18 March 2016

Food of the gods: a brief history of chocolate

As Easter approaches we look at the history of chocolate and the role Kew has played in the spread of the cocoa bean.

By Francesca Railton

Oil painting of a cocoa tree by Marianne North

The origins of chocolate

Chocolate is now a ubiquitous foodstuff, so it’s easy to forget that the cocoa bean was unknown in Europe until the 16th century.

The word ‘chocolate’ is of uncertain origin, but the most common theory is that it comes from the Nahuatl word ‘xocolatl’, which is a compound of ‘xococ’ (bitter) and ‘atl’ (drink). The cocoa bean originated in South and Central America, and has a long history there.

The Olmecs of Mexico are known to have cultivated cocoa beans as long ago as 400 BCE. In Northern Belize, carbonised cocoa beans have been found that date back to circa 100 CE, as have fragments of cocoa-rind that could come from as early as 1100 BCE.

Xocolatl and cocoa as currency

Unlike modern chocolate, xocolatl was consumed in liquid form. It was mixed with spices including chilli and vanilla. Cocoa beans were valuable, being used as a form of currency by both the Aztecs and the Mayans, and an exchange rate existed between cocoa beans and the Spanish real. Cocoa beans being ‘forged’ by empty shells being filled with earth.

Consumption of xocolatl seems to have been limited to the upper classes – among the Aztecs, a lower class person caught consuming cocoa beans could be condemned to death. The Aztec emperor Montezuma was noted for his consumption of large amounts of xocolatl, and his fondness of the beverage is described in W. H. Prescott’s Conquest of Mexico:

"The emperor took no other beverage than the chocolatl, a potion flavoured with vanilla and other spices, and so prepared as to be reduced to a froth of the consistency of honey, which gradually dissolved in the mouth.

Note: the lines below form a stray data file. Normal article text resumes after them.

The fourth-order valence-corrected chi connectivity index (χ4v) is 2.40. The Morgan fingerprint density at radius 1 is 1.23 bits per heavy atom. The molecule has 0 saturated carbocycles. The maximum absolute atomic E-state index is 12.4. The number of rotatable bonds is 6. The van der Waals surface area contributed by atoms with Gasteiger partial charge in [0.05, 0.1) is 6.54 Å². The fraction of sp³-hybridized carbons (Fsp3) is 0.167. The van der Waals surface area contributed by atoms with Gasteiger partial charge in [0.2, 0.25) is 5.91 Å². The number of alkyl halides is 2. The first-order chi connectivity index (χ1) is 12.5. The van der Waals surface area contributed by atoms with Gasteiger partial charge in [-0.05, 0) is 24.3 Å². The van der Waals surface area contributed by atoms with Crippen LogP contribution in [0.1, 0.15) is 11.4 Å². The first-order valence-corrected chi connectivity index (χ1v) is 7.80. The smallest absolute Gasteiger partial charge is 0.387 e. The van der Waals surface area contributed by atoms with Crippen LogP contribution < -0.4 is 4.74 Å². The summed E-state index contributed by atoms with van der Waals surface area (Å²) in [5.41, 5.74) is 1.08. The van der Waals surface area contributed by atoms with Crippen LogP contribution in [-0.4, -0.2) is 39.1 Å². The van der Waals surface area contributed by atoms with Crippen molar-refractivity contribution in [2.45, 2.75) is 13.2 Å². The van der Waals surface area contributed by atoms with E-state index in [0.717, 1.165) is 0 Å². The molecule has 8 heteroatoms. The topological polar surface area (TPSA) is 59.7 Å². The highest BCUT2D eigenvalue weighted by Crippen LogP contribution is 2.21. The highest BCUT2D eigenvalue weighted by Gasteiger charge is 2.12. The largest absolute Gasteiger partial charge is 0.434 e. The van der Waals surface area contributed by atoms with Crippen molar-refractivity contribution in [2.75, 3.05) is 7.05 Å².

This beverage, if so it could be called, was served in golden goblets, with spoons of the same metal or of tortoise –shell finely wrought. The emperor was exceedingly fond of it, to judge from the quantity, - no less than fifty jars or pitchers being prepared for his own daily consumption. Two thousand more were allowed for that of his household."

It is therefore perhaps unsurprising that Linnaeus gave it the name Theobroma cacao when he included it in his 1753 work Species Plantarum.

Chocolate arrives in Europe

The cocoa bean was initially brought to Europe by missionaries returning from the new world.

Xocolatl, being a bitter and spicy drink, did not initially sit well with the European palate. Chocolate became popular with the European nobility after being introduced to the Spanish court by Kekchi Mayan nobles who had been brought over by Franciscan monks. Europeans sweetened the bitter drink with spices, including cinnamon and vanilla, rather than taking it with chilli and pepper.

Chocolate rapidly came to be viewed by the European nobility as an aphrodisiac and a kind of panacea. Chocolate was initially very expensive, as the process of importing it was long and difficult, and cocoa beans were often spoilt in transit.

Therefore as in Mesoamerica, chocolate was in Europe initially only a foodstuff for the nobility. Just like coffee was popular among male members of the nobility during this period, chocolate became the drink of choice for aristocratic women.

Chocolate for all

Chocolate began to lose its upper class associations in the latter half of the 18th century. It wasn’t until 1828 that chocolate became a substance that could be sold to a mass market.

This happened after Conrad van Houten invented a press that made the production of solid chocolate a possibility. The above letter sent by G.H.K. Thwaites to Sir Joseph Dalton Hooker (the second official director of the Royal Botanic Gardens, Kew) was accompanied by some Sri Lankan cocoa beans. Thwaites wanted Hooker to send these to Messers Fry and Sons of Bristol (chocolate manufacturers still well-known today) for an opinion on the beans’ quality. 

We also see evidence of Kew’s involvement in the chocolate trade in the following statement from the minute William Thistleton-Dyer, Kew’s third director, sent to the Secretary of the Board of Agriculture upon his retirement: ‘[the export value] of cocoa was £4 in in 1892, rising in 1904 to over £200,000.

This has been accomplished under Kew guidance by an officer trained at Kew.’ We can see that Kew’s connection with the chocolate industry started a long time ago – and is still strong to this day. The 19th century shift in cocoa plantations from the Americas to Asia and Africa has led to Africa, in particular Ghana, now being the world’s largest producer and exporter of cocoa beans.

- Francesca Railton - 

Library Graduate Trainee

Further reading

Davies, N. (1980). The Aztecs. University of Oklahoma Press.
Hammond, N. (2004). The Maya. Folio Society; 5th Printing edition.
King, M. (2015). Tea, Coffee & Chocolate: how we fell in love with caffeine. Oxford.
Prescott, W. H. (1843). The Conquest of Mexico.

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